Michigan is a welcome recent addition to the states that have relaxed their gambling laws. Though Michigan gamblers have had access to full-service commercial and tribal casinos for decades, law enforcement authorities were raiding private poker games in the state as recently as 2010.
Due to a rapidly evolving landscape, Michigan gamblers now have fully legal and regulated options for online sports betting, casino games, and poker.
Yes. Governor Gretchen Whitmer signed the Lawful Sports Betting Act and the Lawful Internet Gaming Act in late 2019, legalizing online gambling, sports betting (online and in-person), and online poker in Michigan. After the Michigan Gaming Control Board finalized its rules and licenses, online casino operators launched in January 2021. It is also not illegal for Michigan residents to play at offshore online casinos for real money.
Yes. With licenses being granted and online sportsbook operators partnering with Michigan casinos, online sports betting is available to Michigan residents as of January 2021. Offshore sportsbooks are also still an option for players.
Yes. With the new gambling law signed by the governor in late 2019, online gambling is legal in Michigan as of January 2021.
Yes, as of January 2021, though only PokerStars and PartyPoker have licenses to operate online poker in conjunction with Michigan casinos. The Michigan Gaming Control Board will also be free to enter into multistate agreements so that poker players can play opponents in other states.
The best online sportsbook for Michigan gamblers is Bovada, the US successor to Bodog. When you make your first deposit at Bovada, you’ll receive a $250 welcome bonus. If you deposit using Bitcoin, your welcome bonus can grow to up to $750.
Wager on the full list of NFL football, NHL hockey, NBA basketball, MLB baseball, and MLS soccer. Bettors can also place bets on golf, tennis, UFC, and boxing. Those who prefer international sports betting can enjoy English Premier League, La Liga, Bundesliga, Serie A, FIFA tournaments, or Champions League wagers.
To buy lottery tickets or scratchcards, you’ll need to be at least 18 years old in Michigan. Charitable gambling and pari-mutuel wagering on horse races also requires bettors to be 18 or older. The minimum age for wagering at land-based casinos is 21 years. State-regulated online gambling will have a minimum age of 21, while at offshore casinos the minimum age is 18.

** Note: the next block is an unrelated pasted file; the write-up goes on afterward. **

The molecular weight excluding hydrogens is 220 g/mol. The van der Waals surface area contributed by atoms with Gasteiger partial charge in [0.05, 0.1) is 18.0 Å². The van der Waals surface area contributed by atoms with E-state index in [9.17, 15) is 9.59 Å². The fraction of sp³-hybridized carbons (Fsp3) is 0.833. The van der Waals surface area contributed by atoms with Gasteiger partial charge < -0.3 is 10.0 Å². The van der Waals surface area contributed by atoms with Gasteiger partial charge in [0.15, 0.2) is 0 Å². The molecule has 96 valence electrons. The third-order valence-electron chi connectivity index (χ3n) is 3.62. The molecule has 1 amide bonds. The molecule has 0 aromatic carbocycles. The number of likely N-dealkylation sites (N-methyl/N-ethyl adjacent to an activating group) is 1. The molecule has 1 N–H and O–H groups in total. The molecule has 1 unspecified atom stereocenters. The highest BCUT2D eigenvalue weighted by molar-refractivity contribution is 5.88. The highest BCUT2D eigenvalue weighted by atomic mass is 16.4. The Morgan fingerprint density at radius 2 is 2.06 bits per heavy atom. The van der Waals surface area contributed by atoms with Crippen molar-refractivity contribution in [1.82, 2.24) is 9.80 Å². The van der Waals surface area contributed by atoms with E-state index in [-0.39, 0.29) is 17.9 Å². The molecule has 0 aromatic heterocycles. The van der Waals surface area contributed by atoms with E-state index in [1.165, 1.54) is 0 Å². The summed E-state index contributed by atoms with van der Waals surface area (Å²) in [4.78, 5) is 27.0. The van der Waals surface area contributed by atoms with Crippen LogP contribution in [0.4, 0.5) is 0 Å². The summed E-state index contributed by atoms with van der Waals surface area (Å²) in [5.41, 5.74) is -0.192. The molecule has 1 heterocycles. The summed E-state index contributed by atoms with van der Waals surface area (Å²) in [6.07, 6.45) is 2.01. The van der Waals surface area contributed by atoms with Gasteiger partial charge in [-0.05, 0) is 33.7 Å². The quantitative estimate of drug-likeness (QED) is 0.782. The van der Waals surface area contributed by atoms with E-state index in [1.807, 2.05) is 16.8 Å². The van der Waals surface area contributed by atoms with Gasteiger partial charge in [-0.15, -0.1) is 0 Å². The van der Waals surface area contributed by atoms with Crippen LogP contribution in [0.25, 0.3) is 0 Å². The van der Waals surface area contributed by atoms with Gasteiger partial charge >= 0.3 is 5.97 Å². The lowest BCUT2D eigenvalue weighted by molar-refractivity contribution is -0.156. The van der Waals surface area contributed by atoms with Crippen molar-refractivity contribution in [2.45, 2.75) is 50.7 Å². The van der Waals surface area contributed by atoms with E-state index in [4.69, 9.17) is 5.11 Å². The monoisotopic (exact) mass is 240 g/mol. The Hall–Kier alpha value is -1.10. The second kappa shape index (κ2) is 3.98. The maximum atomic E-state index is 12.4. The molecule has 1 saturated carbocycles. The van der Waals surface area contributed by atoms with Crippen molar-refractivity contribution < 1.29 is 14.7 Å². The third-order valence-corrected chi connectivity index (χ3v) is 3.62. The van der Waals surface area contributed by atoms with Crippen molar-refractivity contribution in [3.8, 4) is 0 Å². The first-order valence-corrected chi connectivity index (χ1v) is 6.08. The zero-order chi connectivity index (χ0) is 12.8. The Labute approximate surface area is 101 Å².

The top online casino for Michigan gamblers is Cafe Casino. New depositors receive their choice of Cafe Casino’s $2,500 Super Play Max Bonus with a 35x wagering requirement or a $1,000 No-Max Bonus with a 25x wagering requirement. If you enjoy slots, Cafe Casino has over 250 titles, including Bulletproof Babes, Bust-a-Vault, Candy Cottage, or Cyberpunk City.
Test yourself in the table games section with baccarat, blackjack, craps, or roulette. Or try new games like Andar Bahar, Roll The Dice, or Teen Patti. The live dealer section of Cafe Casino includes six games, including live blackjack, live baccarat, and live roulette.
Bovada Poker is our recommended online poker site for Michigan gamblers. Players can enjoy $150k guaranteed tournaments and $100k guaranteed tournaments throughout the week. They can play in a wide variety of cash games, sit’n-go events, and turbo events. If they play poker on their mobile devices, they can enjoy jackpot sit-&-go events.
Michigan poker players who make a deposit receive their choice of a $500 welcome bonus or a $750 Bitcoin bonus.
Michigan gambling laws have evolved rapidly in the past few years. In late 2019, Governor Gretchen Whitmer signed the Lawful Sports Betting Act and Lawful Online Gambling Act, legalizing not just sports betting, but online casinos and online poker as well. To show how far Michigan has come, as late as 2010, law enforcement outside Grand Rapids prosecuted players at an illegal poker tournament held in a local hotel.
Yes. Michigan also has three full-service land-based commercial casinos in Detroit: the MGM Grand, the Motor City Casino, and the venerable Greektown Casino.
Greektown was briefly named Jack Casino Detroit while it was owned by Detroit native Dan Gilbert (who owns Quicken Loans, RocketMortgage, and the Cleveland Cavaliers), but Gilbert sold the casino amid speculation he desires buying the Detroit Tigers. Penn National Gaming now owns the renamed Greektown Casino.
Michigan also has 26 tribal casinos owned by 12 different Native American tribes. Michigan’s tribal casinos are owned by a wide variety of Native American groups, including the Sault Tribe of Chippewa Indians, the Saginaw Chippewa Indian Tribe of Michigan, and the Ojibwa tribe, which is found throughout the Midwest.
Yes. Michigan has one horse racing track at Northville Downs, outside of Detroit. The track also hosts simulcast racing.
Simulcasting may expand in Michigan now that betting on out-of-state races can be legally accomplished online.
Yes, Michigan allows charitable gambling. The state has a variety of bingo halls that generate revenues for churches, police departments, fire departments, veterans’ groups, and other nonprofit organizations.
It also has Millionaires Parties, which are a form of poker night with raffles and casino games. To host a Millionaire Party, a group has to be licensed by the Michigan Gaming Control Board.
Michigan was one of the few states to explicitly outlaw social gaming, and still has anti-social gaming laws on the books.
While sites such as PlayMGM are technically illegal, it is unlikely a user will be prosecuted for playing, especially since MGM now has a fully legal online gambling app in the state.
Yes. “Bona fide” gaming is used in over a dozen states as a workaround to betting on oneself. If a player bets on a “contest for the determination of skill, speed, strength or endurance or the bona fide owners of animals or vehicles entered in such a contest”, it is considered a bona fide contest.